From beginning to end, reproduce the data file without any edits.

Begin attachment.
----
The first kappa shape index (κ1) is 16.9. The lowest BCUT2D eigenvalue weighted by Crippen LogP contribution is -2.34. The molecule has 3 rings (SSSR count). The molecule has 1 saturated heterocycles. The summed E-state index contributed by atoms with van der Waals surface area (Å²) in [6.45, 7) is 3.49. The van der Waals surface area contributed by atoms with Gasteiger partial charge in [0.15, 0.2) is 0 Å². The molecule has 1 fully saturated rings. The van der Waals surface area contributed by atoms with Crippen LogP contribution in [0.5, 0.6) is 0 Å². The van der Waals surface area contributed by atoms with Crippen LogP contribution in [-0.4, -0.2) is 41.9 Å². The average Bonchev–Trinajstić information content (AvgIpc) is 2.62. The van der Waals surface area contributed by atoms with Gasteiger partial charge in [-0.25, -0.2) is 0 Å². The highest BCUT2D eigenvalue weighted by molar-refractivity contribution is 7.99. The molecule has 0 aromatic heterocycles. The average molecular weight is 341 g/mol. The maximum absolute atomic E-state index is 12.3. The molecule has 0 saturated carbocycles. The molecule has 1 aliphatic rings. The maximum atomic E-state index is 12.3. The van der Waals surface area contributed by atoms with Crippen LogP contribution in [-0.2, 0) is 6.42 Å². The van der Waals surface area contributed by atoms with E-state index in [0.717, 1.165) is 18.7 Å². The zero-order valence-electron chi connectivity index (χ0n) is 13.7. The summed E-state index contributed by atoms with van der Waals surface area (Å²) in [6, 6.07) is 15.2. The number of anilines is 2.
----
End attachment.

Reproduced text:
The first kappa shape index (κ1) is 16.9. The lowest BCUT2D eigenvalue weighted by Crippen LogP contribution is -2.34. The molecule has 3 rings (SSSR count). The molecule has 1 saturated heterocycles. The summed E-state index contributed by atoms with van der Waals surface area (Å²) in [6.45, 7) is 3.49. The van der Waals surface area contributed by atoms with Gasteiger partial charge in [0.15, 0.2) is 0 Å². The molecule has 1 fully saturated rings. The van der Waals surface area contributed by atoms with Crippen LogP contribution in [0.5, 0.6) is 0 Å². The van der Waals surface area contributed by atoms with Crippen LogP contribution in [-0.4, -0.2) is 41.9 Å². The average Bonchev–Trinajstić information content (AvgIpc) is 2.62. The van der Waals surface area contributed by atoms with Gasteiger partial charge in [-0.25, -0.2) is 0 Å². The highest BCUT2D eigenvalue weighted by molar-refractivity contribution is 7.99. The molecule has 0 aromatic heterocycles. The average molecular weight is 341 g/mol. The maximum absolute atomic E-state index is 12.3. The molecule has 0 saturated carbocycles. The molecule has 1 aliphatic rings. The maximum atomic E-state index is 12.3. The van der Waals surface area contributed by atoms with Crippen LogP contribution in [-0.2, 0) is 6.42 Å². The van der Waals surface area contributed by atoms with E-state index in [0.717, 1.165) is 18.7 Å². The zero-order valence-electron chi connectivity index (χ0n) is 13.7. The summed E-state index contributed by atoms with van der Waals surface area (Å²) in [6, 6.07) is 15.2. The number of anilines is 2.